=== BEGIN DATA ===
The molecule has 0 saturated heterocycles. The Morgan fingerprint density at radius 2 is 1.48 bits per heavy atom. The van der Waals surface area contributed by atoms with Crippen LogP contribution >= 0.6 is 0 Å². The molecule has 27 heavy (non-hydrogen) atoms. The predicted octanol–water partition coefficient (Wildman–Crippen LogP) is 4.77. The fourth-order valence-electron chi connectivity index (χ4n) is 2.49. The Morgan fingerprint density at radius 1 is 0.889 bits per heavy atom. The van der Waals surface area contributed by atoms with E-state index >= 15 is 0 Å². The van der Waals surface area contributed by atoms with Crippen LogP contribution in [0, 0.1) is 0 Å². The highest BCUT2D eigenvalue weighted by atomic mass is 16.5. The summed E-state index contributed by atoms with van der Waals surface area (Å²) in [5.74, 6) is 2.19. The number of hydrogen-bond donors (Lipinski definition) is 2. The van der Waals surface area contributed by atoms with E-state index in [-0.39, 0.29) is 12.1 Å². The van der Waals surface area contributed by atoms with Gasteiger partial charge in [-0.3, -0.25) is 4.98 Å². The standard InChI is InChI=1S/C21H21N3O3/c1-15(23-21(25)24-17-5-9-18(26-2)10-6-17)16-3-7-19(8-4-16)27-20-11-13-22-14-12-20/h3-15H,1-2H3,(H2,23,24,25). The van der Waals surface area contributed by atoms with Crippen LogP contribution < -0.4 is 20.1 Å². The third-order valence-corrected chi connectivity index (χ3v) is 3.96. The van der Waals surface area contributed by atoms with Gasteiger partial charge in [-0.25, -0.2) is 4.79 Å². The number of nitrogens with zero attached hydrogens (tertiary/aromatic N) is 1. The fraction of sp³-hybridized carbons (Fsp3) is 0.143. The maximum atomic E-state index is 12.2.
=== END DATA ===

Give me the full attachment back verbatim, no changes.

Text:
The molecule has 0 saturated heterocycles. The Morgan fingerprint density at radius 2 is 1.48 bits per heavy atom. The van der Waals surface area contributed by atoms with Crippen LogP contribution >= 0.6 is 0 Å². The molecule has 27 heavy (non-hydrogen) atoms. The predicted octanol–water partition coefficient (Wildman–Crippen LogP) is 4.77. The fourth-order valence-electron chi connectivity index (χ4n) is 2.49. The Morgan fingerprint density at radius 1 is 0.889 bits per heavy atom. The van der Waals surface area contributed by atoms with E-state index >= 15 is 0 Å². The van der Waals surface area contributed by atoms with Crippen LogP contribution in [0, 0.1) is 0 Å². The highest BCUT2D eigenvalue weighted by atomic mass is 16.5. The summed E-state index contributed by atoms with van der Waals surface area (Å²) in [5.74, 6) is 2.19. The number of hydrogen-bond donors (Lipinski definition) is 2. The van der Waals surface area contributed by atoms with E-state index in [-0.39, 0.29) is 12.1 Å². The van der Waals surface area contributed by atoms with Gasteiger partial charge in [-0.3, -0.25) is 4.98 Å². The standard InChI is InChI=1S/C21H21N3O3/c1-15(23-21(25)24-17-5-9-18(26-2)10-6-17)16-3-7-19(8-4-16)27-20-11-13-22-14-12-20/h3-15H,1-2H3,(H2,23,24,25). The van der Waals surface area contributed by atoms with Crippen LogP contribution < -0.4 is 20.1 Å². The third-order valence-corrected chi connectivity index (χ3v) is 3.96. The van der Waals surface area contributed by atoms with Gasteiger partial charge in [-0.25, -0.2) is 4.79 Å². The number of nitrogens with zero attached hydrogens (tertiary/aromatic N) is 1. The fraction of sp³-hybridized carbons (Fsp3) is 0.143. The maximum atomic E-state index is 12.2.